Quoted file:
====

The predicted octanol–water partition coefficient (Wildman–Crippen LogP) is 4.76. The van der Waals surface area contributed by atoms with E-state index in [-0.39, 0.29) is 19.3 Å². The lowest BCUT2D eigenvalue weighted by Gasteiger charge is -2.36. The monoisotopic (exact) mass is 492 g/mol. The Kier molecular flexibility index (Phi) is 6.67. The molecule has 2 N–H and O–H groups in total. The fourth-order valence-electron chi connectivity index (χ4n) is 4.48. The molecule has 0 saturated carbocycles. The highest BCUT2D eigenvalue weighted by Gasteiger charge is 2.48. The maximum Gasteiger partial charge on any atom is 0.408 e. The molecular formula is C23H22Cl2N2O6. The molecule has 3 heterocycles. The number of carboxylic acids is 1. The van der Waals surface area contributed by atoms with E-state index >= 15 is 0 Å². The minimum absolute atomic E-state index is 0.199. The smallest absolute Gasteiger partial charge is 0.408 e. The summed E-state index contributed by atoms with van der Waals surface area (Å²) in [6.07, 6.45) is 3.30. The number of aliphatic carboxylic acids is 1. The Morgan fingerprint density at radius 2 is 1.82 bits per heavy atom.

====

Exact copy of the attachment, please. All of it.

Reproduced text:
The predicted octanol–water partition coefficient (Wildman–Crippen LogP) is 4.76. The van der Waals surface area contributed by atoms with E-state index in [-0.39, 0.29) is 19.3 Å². The lowest BCUT2D eigenvalue weighted by Gasteiger charge is -2.36. The monoisotopic (exact) mass is 492 g/mol. The Kier molecular flexibility index (Phi) is 6.67. The molecule has 2 N–H and O–H groups in total. The fourth-order valence-electron chi connectivity index (χ4n) is 4.48. The molecule has 0 saturated carbocycles. The highest BCUT2D eigenvalue weighted by Gasteiger charge is 2.48. The maximum Gasteiger partial charge on any atom is 0.408 e. The molecular formula is C23H22Cl2N2O6. The molecule has 3 heterocycles. The number of carboxylic acids is 1. The van der Waals surface area contributed by atoms with E-state index >= 15 is 0 Å². The minimum absolute atomic E-state index is 0.199. The smallest absolute Gasteiger partial charge is 0.408 e. The summed E-state index contributed by atoms with van der Waals surface area (Å²) in [6.07, 6.45) is 3.30. The number of aliphatic carboxylic acids is 1. The Morgan fingerprint density at radius 2 is 1.82 bits per heavy atom.